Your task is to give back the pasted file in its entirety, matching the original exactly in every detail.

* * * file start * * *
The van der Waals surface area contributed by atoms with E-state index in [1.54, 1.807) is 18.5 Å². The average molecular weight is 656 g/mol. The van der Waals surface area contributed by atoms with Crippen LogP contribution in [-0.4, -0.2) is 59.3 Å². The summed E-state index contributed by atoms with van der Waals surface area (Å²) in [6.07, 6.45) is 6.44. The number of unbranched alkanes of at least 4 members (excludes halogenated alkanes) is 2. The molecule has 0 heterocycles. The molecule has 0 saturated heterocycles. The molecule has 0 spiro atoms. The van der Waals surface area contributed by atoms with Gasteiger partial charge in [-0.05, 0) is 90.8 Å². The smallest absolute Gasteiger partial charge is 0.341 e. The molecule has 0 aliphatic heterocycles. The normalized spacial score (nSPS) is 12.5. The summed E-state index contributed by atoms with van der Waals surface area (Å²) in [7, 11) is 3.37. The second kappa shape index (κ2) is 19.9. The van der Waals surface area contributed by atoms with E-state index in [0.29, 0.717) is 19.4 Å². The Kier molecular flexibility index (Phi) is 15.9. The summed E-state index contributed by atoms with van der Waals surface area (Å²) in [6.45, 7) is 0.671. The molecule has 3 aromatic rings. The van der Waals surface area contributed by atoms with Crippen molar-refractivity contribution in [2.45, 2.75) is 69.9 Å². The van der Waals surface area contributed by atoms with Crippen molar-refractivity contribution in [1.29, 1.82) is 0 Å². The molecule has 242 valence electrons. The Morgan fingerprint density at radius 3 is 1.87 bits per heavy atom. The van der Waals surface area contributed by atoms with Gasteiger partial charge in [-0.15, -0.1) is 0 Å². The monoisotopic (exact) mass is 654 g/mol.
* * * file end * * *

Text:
The van der Waals surface area contributed by atoms with E-state index in [1.54, 1.807) is 18.5 Å². The average molecular weight is 656 g/mol. The van der Waals surface area contributed by atoms with Crippen LogP contribution in [-0.4, -0.2) is 59.3 Å². The summed E-state index contributed by atoms with van der Waals surface area (Å²) in [6.07, 6.45) is 6.44. The number of unbranched alkanes of at least 4 members (excludes halogenated alkanes) is 2. The molecule has 0 heterocycles. The molecule has 0 saturated heterocycles. The molecule has 0 spiro atoms. The van der Waals surface area contributed by atoms with Gasteiger partial charge in [-0.05, 0) is 90.8 Å². The smallest absolute Gasteiger partial charge is 0.341 e. The molecule has 0 aliphatic heterocycles. The normalized spacial score (nSPS) is 12.5. The summed E-state index contributed by atoms with van der Waals surface area (Å²) in [7, 11) is 3.37. The second kappa shape index (κ2) is 19.9. The van der Waals surface area contributed by atoms with E-state index in [0.29, 0.717) is 19.4 Å². The Kier molecular flexibility index (Phi) is 15.9. The summed E-state index contributed by atoms with van der Waals surface area (Å²) in [6.45, 7) is 0.671. The molecule has 3 aromatic rings. The van der Waals surface area contributed by atoms with Crippen molar-refractivity contribution in [2.45, 2.75) is 69.9 Å². The van der Waals surface area contributed by atoms with Crippen molar-refractivity contribution in [1.29, 1.82) is 0 Å². The molecule has 242 valence electrons. The Morgan fingerprint density at radius 3 is 1.87 bits per heavy atom. The van der Waals surface area contributed by atoms with Gasteiger partial charge in [-0.15, -0.1) is 0 Å². The monoisotopic (exact) mass is 654 g/mol.